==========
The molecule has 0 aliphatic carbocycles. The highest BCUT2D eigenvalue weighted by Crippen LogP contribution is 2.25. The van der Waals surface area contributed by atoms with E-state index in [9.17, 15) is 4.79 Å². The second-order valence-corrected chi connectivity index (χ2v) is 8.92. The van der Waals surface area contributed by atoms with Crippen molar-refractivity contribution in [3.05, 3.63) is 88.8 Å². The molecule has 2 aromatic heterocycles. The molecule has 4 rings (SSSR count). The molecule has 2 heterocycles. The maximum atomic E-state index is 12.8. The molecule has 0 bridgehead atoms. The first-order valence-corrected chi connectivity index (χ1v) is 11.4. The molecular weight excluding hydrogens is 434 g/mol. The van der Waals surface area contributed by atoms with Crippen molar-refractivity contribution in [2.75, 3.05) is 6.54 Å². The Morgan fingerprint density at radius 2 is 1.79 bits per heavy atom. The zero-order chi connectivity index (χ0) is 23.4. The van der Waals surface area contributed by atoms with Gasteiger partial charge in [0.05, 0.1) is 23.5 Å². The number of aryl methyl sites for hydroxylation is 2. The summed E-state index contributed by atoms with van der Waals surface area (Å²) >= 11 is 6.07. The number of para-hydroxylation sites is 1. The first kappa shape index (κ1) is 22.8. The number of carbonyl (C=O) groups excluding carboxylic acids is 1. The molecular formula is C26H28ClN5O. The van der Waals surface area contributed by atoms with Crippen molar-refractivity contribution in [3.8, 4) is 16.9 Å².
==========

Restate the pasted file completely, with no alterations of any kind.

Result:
The molecule has 0 aliphatic carbocycles. The highest BCUT2D eigenvalue weighted by Crippen LogP contribution is 2.25. The van der Waals surface area contributed by atoms with E-state index in [9.17, 15) is 4.79 Å². The second-order valence-corrected chi connectivity index (χ2v) is 8.92. The van der Waals surface area contributed by atoms with Crippen molar-refractivity contribution in [3.05, 3.63) is 88.8 Å². The molecule has 2 aromatic heterocycles. The molecule has 4 rings (SSSR count). The molecule has 2 heterocycles. The maximum atomic E-state index is 12.8. The molecule has 0 bridgehead atoms. The first-order valence-corrected chi connectivity index (χ1v) is 11.4. The molecular weight excluding hydrogens is 434 g/mol. The van der Waals surface area contributed by atoms with Crippen molar-refractivity contribution in [2.75, 3.05) is 6.54 Å². The Morgan fingerprint density at radius 2 is 1.79 bits per heavy atom. The zero-order chi connectivity index (χ0) is 23.4. The van der Waals surface area contributed by atoms with Gasteiger partial charge in [0.05, 0.1) is 23.5 Å². The number of aryl methyl sites for hydroxylation is 2. The summed E-state index contributed by atoms with van der Waals surface area (Å²) >= 11 is 6.07. The number of para-hydroxylation sites is 1. The first kappa shape index (κ1) is 22.8. The number of carbonyl (C=O) groups excluding carboxylic acids is 1. The molecular formula is C26H28ClN5O. The van der Waals surface area contributed by atoms with Crippen molar-refractivity contribution in [3.8, 4) is 16.9 Å².